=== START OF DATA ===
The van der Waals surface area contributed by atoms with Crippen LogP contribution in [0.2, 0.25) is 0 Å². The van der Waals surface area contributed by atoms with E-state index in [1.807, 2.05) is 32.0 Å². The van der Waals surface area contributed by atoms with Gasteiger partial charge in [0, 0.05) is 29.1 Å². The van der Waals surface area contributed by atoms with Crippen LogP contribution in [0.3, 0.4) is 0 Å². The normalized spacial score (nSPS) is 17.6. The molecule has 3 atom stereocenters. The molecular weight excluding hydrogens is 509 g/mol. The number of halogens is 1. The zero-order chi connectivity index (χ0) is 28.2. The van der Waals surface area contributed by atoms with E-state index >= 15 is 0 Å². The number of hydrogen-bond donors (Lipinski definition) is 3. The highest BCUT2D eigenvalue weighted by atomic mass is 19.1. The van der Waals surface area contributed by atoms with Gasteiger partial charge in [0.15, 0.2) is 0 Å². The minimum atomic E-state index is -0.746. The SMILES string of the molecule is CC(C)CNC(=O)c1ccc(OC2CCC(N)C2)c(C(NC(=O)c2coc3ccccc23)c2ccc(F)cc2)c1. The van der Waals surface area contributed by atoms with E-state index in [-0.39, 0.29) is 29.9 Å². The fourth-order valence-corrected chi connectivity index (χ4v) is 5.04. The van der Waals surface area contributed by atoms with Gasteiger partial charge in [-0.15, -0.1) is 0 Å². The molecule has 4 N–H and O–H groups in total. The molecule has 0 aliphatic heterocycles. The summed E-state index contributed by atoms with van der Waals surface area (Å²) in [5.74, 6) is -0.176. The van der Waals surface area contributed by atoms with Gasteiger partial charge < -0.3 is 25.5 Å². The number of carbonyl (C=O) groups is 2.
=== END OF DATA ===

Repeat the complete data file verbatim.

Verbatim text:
The van der Waals surface area contributed by atoms with Crippen LogP contribution in [0.2, 0.25) is 0 Å². The van der Waals surface area contributed by atoms with E-state index in [1.807, 2.05) is 32.0 Å². The van der Waals surface area contributed by atoms with Gasteiger partial charge in [0, 0.05) is 29.1 Å². The van der Waals surface area contributed by atoms with Crippen LogP contribution in [0.3, 0.4) is 0 Å². The normalized spacial score (nSPS) is 17.6. The molecule has 3 atom stereocenters. The molecular weight excluding hydrogens is 509 g/mol. The number of halogens is 1. The zero-order chi connectivity index (χ0) is 28.2. The van der Waals surface area contributed by atoms with E-state index >= 15 is 0 Å². The number of hydrogen-bond donors (Lipinski definition) is 3. The highest BCUT2D eigenvalue weighted by atomic mass is 19.1. The van der Waals surface area contributed by atoms with Gasteiger partial charge in [0.15, 0.2) is 0 Å². The minimum atomic E-state index is -0.746. The SMILES string of the molecule is CC(C)CNC(=O)c1ccc(OC2CCC(N)C2)c(C(NC(=O)c2coc3ccccc23)c2ccc(F)cc2)c1. The van der Waals surface area contributed by atoms with E-state index in [-0.39, 0.29) is 29.9 Å². The fourth-order valence-corrected chi connectivity index (χ4v) is 5.04. The van der Waals surface area contributed by atoms with Gasteiger partial charge in [-0.15, -0.1) is 0 Å². The molecule has 4 N–H and O–H groups in total. The molecule has 0 aliphatic heterocycles. The summed E-state index contributed by atoms with van der Waals surface area (Å²) in [5.74, 6) is -0.176. The van der Waals surface area contributed by atoms with Gasteiger partial charge < -0.3 is 25.5 Å². The number of carbonyl (C=O) groups is 2.